May 19, 2020

Carrefour unveils 2022 vision in bold mission statement from new CEO Alexandre Bompard

Carrefour leadership
Carrefour strategy
Carrefour 2022
Carrefour Alexandre Bompard
Johan De Mulder
2 min
Carrefour unveils 2022 vision in bold mission statement from new CEO Alexandre Bompard

Carrefour has revealed its much-anticipated transformation plan for the next four years, titled 'Carrefour 2022'.

The strategy - centred around a huge investment in its digital presence and the slashing of other costs - was announced by CEO Alexandre Bompard in his first major address since taking the job last July.

By 2022, the French retailer, the second-biggest of its kind in the world, will plough €2.8bn into digital, with a target of €5bn from food e-commerce in the same time period. Earlier this month, Carrefour took a 17% stake in private sales e-commerce business Showroomprivé.

See also:


Cost-savings will total €2bn by 2020 as 2,400 workers at its French head office look set to be offered voluntary redundancy. It also intends to reduce the number of ex-DIA stores by 273.

As a marker of its intent to be more open to commercial partnerships, deals have been agreed with Chinese internet giant Tencent and local retailer Yonghui to take stakes in Carrefour China.

"I have a great ambition for Carrefour: To become the leader of the food transition by offering our customers, every day and everywhere, quality and trustworthy food at a reasonable price," outlined Bompard.

"To do this and return to a conquering dynamic, we must revamp our model, by simplifying our organization, opening ourselves up to partnerships, improving our operational efficiency, investing in our growth formats, building an efficient omnichannel model and developing our fresh and organic products offer, notably under the Carrefour brand."

Share article

Jun 16, 2021

SAS: Improving the British Army’s decision making with data

SAS
British Army
3 min
Roderick Crawford, VP and Country GM, explains the important role that SAS is playing in the British Army’s digital transformation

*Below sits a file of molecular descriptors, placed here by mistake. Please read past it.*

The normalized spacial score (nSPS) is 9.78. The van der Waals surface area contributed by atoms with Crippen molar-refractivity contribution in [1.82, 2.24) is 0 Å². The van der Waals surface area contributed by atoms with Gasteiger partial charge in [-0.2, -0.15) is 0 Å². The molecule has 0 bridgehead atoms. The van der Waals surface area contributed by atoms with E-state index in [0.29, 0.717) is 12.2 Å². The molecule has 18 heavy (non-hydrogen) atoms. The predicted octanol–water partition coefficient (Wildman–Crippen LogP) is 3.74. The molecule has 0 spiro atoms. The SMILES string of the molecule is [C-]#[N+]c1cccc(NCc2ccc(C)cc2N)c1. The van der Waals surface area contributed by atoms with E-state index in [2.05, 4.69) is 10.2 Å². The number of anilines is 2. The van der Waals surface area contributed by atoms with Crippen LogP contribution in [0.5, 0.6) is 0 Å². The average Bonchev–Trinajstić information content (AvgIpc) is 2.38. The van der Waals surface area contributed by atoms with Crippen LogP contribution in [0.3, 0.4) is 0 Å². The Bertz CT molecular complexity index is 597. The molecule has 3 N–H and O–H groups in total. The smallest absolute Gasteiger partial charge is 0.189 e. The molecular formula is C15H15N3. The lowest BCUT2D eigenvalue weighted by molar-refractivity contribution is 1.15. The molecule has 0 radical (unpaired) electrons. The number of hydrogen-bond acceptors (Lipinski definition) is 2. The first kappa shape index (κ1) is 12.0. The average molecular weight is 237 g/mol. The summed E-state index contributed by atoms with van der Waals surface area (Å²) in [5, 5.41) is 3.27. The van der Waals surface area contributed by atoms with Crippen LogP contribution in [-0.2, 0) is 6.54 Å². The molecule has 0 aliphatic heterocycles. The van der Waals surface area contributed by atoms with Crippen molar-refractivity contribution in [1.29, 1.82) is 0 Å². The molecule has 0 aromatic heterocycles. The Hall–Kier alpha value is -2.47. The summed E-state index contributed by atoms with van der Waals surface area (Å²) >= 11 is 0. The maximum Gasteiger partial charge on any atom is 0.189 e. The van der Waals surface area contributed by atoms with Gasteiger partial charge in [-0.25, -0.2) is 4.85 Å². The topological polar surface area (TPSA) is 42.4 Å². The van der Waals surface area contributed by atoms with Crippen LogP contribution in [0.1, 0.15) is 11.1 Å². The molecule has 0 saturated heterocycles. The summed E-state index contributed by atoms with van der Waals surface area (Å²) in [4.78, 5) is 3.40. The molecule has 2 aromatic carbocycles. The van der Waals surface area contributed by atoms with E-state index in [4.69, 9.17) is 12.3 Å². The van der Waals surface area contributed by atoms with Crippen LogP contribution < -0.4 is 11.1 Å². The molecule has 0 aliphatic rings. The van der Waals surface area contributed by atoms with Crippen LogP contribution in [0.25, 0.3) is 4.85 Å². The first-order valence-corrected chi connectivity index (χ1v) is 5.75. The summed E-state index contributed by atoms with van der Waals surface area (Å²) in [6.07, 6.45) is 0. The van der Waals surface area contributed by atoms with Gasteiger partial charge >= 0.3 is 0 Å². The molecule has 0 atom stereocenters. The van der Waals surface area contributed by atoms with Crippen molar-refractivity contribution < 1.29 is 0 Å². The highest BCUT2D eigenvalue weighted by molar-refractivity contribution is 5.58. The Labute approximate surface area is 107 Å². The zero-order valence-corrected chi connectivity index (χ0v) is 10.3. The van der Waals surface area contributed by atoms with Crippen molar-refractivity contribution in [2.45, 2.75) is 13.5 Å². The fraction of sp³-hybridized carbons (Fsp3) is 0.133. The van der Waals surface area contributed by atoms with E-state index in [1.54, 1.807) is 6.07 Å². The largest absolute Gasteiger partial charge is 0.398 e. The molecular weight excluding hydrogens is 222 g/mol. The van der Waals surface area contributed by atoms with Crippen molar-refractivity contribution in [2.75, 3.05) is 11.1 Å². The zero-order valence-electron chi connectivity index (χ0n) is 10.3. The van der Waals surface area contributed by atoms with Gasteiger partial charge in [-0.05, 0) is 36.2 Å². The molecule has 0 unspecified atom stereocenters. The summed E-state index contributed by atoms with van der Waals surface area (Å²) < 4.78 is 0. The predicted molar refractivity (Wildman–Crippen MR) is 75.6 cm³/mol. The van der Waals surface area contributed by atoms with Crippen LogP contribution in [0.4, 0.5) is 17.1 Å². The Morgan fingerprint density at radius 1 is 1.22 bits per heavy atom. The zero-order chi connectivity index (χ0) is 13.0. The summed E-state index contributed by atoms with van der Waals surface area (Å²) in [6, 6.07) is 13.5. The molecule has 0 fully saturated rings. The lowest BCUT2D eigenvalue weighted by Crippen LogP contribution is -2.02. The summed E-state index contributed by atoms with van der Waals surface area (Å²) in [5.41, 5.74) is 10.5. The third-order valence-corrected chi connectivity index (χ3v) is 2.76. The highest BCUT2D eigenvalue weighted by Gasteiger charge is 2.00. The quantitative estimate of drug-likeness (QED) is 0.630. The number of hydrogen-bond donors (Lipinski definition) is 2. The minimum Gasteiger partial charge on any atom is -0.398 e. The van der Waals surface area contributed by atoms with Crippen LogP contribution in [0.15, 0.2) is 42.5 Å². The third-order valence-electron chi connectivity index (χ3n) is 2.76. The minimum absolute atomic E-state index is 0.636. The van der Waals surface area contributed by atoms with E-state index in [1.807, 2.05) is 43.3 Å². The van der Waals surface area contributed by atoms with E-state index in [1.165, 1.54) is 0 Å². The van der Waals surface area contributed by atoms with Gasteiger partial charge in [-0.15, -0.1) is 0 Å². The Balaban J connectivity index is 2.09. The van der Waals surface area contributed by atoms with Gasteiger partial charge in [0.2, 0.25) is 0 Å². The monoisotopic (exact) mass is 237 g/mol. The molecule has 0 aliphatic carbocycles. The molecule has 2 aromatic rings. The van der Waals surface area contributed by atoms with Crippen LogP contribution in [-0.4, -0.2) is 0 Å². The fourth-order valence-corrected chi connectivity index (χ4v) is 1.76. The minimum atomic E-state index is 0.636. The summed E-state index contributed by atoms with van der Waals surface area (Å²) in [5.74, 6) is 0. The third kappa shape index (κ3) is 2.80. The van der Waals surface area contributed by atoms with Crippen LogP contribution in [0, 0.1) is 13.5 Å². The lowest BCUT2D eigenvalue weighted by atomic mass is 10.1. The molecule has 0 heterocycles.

SAS’ long-standing relationship with the British Army is built on mutual respect and grounded by a reciprocal understanding of each others’ capabilities, strengths, and weaknesses. Roderick Crawford, VP and Country GM for SAS UKI, states that the company’s thorough grasp of the defence sector makes it an ideal partner for the Army as it undergoes its own digital transformation. 

“Major General Jon Cole told us that he wanted to enable better, faster decision-making in order to improve operational efficiency,” he explains. Therefore, SAS’ task was to help the British Army realise the “significant potential” of data through the use of artificial intelligence (AI) to automate tasks and conduct complex analysis.

In 2020, the Army invested in the SAS ‘Viya platform’ as an overture to embarking on its new digital roadmap. The goal was to deliver a new way of working that enabled agility, flexibility, faster deployment, and reduced risk and cost: “SAS put a commercial framework in place to free the Army of limits in terms of their access to our tech capabilities.”

Doing so was important not just in terms of facilitating faster innovation but also, in Crawford’s words, to “connect the unconnected.” This means structuring data in a simultaneously secure and accessible manner for all skill levels, from analysts to data engineers and military commanders. The result is that analytics and decision-making that drives innovation and increases collaboration.

Crawford also highlights the importance of the SAS platform’s open nature, “General Cole was very clear that the Army wanted a way to work with other data and analytics tools such as Python. We allow them to do that, but with improved governance and faster delivery capabilities.”

SAS realises that collaboration is at the heart of a strong partnership and has been closely developing a long-term roadmap with the Army. “Although we're separate organisations, we come together to work effectively as one,” says Crawford. “Companies usually find it very easy to partner with SAS because we're a very open, honest, and people-based business by nature.”

With digital technology itself changing with great regularity, it’s safe to imagine that SAS’ own relationship with the Army will become even closer and more diverse. As SAS assists it in enhancing its operational readiness and providing its commanders with a secure view of key data points, Crawford is certain that the company will have a continually valuable role to play.

“As warfare moves into what we might call ‘the grey-zone’, the need to understand, decide, and act on complex information streams and diverse sources has never been more important. AI, computer vision and natural language processing are technologies that we hope to exploit over the next three to five years in conjunction with the Army.”

Fundamentally, data analytics is a tool for gaining valuable insights and expediting the delivery of outcomes. The goal of the two parties’ partnership, concludes Crawford, will be to reach the point where both access to data and decision-making can be performed qualitatively and in real-time.

“SAS is absolutely delighted to have this relationship with the British Army, and across the MOD. It’s a great privilege to be part of the armed forces covenant.”

 

Share article